Ballstaedt 1976; Muckenhaupt 1986), or & Roth 2007; Deppermann & Linke 2010; also lines, bars, colour patches etc. also play
advertisement (see Schberle 1984; Stckl Dieckmannshenke et al. 2011; Schneider & an important role as far as verbal texts are
1997). However, when it comes to television Stckl 2011; see Kilchr, Domke, Siefkes, concerned. Texts as interwoven products
texts, the relation between language and and Pflaeging in this volume). This im- are never purely verbal. So if a semiotic no-
images has almost always been approached portance of a multimodal analysis of media tion of text is taken into consideration, indi-
from a logocentric perspective (see Holly texts derives from the meaning potentials vidual modes still have to be analysed by
2005). that are generated through the integration means of specific analytical grids. Even in
Since the end of the 20th century, how- of different semiotic modes (e.g., language, pictorial linguistics [Bildlinguistik] the
ever, non-linguistic and para-linguistic signs image and sound) as well as through their fact that semiotically images function differ-
have been taken into account to an increas- interaction. What is relevant here is that ently than language is uncontested. This re-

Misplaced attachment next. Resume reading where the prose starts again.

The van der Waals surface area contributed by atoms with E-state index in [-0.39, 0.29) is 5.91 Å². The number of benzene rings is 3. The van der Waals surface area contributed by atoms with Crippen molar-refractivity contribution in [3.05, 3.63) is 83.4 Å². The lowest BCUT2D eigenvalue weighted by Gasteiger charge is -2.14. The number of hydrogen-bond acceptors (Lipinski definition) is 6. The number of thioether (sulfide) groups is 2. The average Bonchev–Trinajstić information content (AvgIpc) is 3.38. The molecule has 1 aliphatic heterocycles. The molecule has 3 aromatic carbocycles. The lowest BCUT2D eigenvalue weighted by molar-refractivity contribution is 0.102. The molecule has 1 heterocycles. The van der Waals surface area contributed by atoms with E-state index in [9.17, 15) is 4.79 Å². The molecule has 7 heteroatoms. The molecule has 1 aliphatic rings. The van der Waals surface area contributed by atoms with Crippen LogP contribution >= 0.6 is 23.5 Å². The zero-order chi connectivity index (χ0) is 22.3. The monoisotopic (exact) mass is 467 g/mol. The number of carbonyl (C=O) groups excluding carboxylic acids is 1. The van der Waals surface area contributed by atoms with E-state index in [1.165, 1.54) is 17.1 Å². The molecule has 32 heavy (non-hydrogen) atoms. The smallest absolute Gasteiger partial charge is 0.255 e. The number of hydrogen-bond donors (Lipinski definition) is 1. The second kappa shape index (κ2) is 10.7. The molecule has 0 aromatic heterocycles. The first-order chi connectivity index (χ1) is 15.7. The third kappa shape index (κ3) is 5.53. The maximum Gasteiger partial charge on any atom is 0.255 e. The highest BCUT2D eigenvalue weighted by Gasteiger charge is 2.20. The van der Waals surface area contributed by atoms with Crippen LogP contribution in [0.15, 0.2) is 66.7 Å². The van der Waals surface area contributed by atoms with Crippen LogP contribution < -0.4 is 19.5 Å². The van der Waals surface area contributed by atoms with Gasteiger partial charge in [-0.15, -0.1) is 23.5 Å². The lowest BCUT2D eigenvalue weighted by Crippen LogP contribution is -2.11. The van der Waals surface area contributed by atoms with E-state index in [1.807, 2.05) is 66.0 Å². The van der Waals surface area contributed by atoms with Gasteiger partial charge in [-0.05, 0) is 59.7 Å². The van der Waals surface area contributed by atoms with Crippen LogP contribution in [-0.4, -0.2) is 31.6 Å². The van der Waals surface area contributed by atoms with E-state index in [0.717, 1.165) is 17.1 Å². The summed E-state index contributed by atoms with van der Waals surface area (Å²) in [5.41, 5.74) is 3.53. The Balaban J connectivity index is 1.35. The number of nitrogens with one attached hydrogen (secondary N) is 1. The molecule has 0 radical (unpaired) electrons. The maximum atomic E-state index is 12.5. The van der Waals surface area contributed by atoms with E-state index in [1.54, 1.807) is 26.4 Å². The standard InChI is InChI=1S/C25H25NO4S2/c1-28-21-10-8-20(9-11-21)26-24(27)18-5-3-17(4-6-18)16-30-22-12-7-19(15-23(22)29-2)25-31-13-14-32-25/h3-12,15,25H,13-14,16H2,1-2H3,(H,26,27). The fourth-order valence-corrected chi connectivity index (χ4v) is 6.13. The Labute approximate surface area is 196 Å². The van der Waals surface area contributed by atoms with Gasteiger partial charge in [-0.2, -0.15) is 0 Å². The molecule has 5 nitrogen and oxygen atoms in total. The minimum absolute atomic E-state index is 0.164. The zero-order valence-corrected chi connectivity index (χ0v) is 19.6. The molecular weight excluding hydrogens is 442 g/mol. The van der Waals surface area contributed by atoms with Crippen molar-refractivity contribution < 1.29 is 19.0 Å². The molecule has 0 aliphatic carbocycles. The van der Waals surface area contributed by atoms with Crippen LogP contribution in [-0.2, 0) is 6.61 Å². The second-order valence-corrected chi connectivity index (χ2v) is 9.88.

ing extent. Such innovative perspectives on modes can be materialised in various ways sults in the claim that individual modes first
media texts were prompted by visible inno- (for instance as spoken or written language, have to be analytically separated and then
vations in their design, especially the grow- a photograph or a painting, music or noises scrutinised according to a mode-specific
ing importance of images in online and print etc.) and that text designs can also be ar- analytical framework without neglecting
newspapers (see for instance Bucher 1995 ranged differently. Thus, compared to previ- the fact that meaning is realised through the
on text design in press reports or Schmitz ous media linguistic studies multimodal combination of all modes involved (see, e.g.,
2001 on online newspapers). The concept of analyses focus less on language alone but Bateman 2014).
multimodality that has been developed with- they usually shift their focus to media semiot-
in the field of social semiotics (van Leeu- ic studies. Accordingly, we could ask if we Culturality
wen 2005; Kress & van Leeuwen 2006; see should still use the notion of media texts or